How can workplaces support employee wellbeing post-pandemic?

10th October is the day that the World Health Organisation recognises World Mental Health Day and the theme this year is to ‘make mental health and wellbeing for all a global priority’.

Post-pandemic, we are now – mercifully – returning to social scenarios and workplaces that are much more like ‘normal’. Covid 19 is something we can hopefully all, in time, move on from, but the full effects of the pandemic on the world’s mental health are, as yet, unknown.

Important research is ongoing

Studies into long Covid are ongoing, but recent research by UK mental health charity Mind* found that those who were more likely to struggle with their mental health before the pandemic have been most affected, with around a third of adults and young people saying their mental health has got ‘much worse’ since March 2020 – with specific issues such as understanding effective coping mechanisms, loneliness and non-specific anxiety disorders counting among the various challenges faced.

In terms of ensuring there is a continued global focus on mental wellbeing post-pandemic, encouraging dialogue around the topic and ensuring everyone has readily available support when it is needed, there is arguably nowhere more important than the workplace.

The work of NABS

NABS is the specific charity for those of us who work within the media and advertising industry. With hubs in Manchester and Scotland, they’ve been providing support and resources that are free to use for over a century – with the express aim of improving the workplaces and, in turn, the wellbeing of everyone who works in our sector. Their focus remains on prevention, to ensure advertising and media professionals are resilient and confident enough to tackle any challenges they face before they have a serious impact on lives – both professionally and personally.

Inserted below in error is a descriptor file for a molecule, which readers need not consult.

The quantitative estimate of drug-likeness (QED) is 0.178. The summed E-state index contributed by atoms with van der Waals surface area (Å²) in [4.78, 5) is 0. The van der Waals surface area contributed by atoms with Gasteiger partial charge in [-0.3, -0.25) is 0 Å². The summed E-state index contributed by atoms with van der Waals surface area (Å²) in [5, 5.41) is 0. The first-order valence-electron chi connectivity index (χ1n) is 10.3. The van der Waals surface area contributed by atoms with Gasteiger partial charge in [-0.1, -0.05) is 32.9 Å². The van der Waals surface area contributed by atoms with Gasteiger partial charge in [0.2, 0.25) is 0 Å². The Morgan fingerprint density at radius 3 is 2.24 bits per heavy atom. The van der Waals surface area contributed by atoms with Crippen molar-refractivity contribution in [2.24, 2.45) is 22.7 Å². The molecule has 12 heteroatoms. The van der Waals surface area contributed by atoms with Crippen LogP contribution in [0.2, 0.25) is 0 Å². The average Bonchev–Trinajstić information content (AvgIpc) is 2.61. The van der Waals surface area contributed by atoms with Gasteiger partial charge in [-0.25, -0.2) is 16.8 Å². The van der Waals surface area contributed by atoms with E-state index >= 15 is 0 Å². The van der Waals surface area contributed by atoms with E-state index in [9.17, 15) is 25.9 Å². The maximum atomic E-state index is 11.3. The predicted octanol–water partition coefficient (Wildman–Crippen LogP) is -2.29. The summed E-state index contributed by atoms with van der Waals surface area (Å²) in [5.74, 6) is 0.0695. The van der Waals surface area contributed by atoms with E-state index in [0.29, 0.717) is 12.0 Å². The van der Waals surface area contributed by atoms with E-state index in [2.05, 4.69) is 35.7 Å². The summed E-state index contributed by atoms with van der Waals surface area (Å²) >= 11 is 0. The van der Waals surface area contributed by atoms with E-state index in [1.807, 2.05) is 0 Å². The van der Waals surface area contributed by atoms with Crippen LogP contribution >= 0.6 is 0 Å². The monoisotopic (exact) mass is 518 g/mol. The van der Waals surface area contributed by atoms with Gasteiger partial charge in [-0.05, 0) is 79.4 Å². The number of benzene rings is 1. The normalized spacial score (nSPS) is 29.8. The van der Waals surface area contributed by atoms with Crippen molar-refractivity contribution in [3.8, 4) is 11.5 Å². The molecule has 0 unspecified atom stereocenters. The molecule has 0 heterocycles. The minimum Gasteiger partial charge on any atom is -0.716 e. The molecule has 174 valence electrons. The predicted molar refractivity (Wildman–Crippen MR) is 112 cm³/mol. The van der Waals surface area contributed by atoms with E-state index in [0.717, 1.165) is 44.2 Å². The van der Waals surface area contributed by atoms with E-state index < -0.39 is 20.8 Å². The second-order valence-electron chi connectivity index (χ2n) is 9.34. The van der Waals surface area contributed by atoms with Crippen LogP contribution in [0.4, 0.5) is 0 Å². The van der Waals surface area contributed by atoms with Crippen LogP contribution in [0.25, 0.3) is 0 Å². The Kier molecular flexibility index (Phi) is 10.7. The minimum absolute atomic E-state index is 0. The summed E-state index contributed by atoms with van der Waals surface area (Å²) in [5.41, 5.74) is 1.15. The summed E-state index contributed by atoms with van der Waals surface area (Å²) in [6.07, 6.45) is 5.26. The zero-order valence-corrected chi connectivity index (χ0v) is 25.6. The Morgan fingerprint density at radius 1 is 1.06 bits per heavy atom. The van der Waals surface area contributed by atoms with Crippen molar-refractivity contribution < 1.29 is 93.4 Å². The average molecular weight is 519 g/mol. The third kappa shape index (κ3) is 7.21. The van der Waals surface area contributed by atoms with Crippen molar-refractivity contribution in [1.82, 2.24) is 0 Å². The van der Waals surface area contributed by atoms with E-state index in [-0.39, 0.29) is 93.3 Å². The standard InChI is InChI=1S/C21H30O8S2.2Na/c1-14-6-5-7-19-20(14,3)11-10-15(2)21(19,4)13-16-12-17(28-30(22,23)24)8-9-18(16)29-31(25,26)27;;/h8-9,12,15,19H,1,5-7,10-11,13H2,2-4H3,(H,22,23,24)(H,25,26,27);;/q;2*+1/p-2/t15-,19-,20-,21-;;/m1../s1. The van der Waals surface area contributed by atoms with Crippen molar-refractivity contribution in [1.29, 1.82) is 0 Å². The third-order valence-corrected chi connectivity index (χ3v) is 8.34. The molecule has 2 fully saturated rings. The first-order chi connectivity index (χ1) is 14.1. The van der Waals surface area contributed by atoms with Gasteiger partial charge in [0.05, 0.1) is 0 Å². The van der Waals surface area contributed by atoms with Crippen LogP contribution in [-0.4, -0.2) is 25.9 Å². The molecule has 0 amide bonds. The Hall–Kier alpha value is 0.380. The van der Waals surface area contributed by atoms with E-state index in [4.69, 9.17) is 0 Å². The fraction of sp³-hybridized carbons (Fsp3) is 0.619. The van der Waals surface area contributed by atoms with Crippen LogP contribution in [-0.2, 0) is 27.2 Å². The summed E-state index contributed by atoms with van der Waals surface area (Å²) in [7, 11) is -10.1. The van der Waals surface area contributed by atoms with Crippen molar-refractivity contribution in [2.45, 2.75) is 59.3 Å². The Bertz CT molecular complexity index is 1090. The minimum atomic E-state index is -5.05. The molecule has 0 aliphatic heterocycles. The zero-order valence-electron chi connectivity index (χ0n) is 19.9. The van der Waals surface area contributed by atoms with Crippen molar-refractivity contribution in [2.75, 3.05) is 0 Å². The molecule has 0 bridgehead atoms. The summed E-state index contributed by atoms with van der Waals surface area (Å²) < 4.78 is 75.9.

NABS’ ‘How’s Work’ survey for H1 of 2022 found that mental health-related calls had increased by 128% year on year, with ‘emotional support’ (41%) and ‘financial support’ (14%) being the top two reasons cited for contacting NABS.

The charity offers expert career coaching, training and masterclasses, or if you simply want to increase your knowledge or seek advice, their professional team are available to help.

See Me in Scotland – tackling stigma around mental health

Since 2014, Space & Time has been working with the charity See Me – Scotland’s national programme to end mental health stigma and discrimination. We initially worked with the charity and their creative and web development partners to relaunch and increase visibility of their brand and services across press, radio, OOH, cinema and a variety of digital channels – and we’ve subsequently worked with them on a host of different media campaigns.

Campaign work for See Me has focused on the challenges faced by young adults, on gathering important research around mental health and – crucially – to help tackle stigma within the workplace.

How we shaped our own approach to wellbeing at work

Once we started working closely with See Me, it became clear that the charity could help us with our own approach to wellbeing at work, and our engagement with their ‘See Me in Work’ programme helped us develop and deploy our own mental health policy and strategy.

From the initial self-assessment of our organisation, gathering feedback from our employees, creating a bespoke improvement plan and delivering on this plan in order to create a positive, mentally healthy workplace.

See Me’s influence and support also impacted on how we elevated the overall dialogue around mental health, made mental health a key focus of agency communication and events – in relation to things like appointing and training mental health first aiders and champions for our regional offices, and the evolution of our approach to reasonable adjustments for anyone who has experienced mental health challenges at the agency.

To make it even easier for organisations, they’ve just created a new digital portal to help with the process.

How to support a mentally healthy workplace

Good mental health is obviously good for general wellbeing, but it’s also good for business and productivity. Work is such a significant part of many of our lives, so we should all continue to listen to the needs of colleagues and employees. By being aware that mental ill-health is something that will likely affect most of us as some point in our lives, we can ensure that we all look for – and understand – the ways to best offer support for those who need it.

If you – or anyone you know – are struggling with mental health, the following resources could be of use to you:


*Source: Mind report ‘What has the impact of coronavirus been on mental health?’ 2021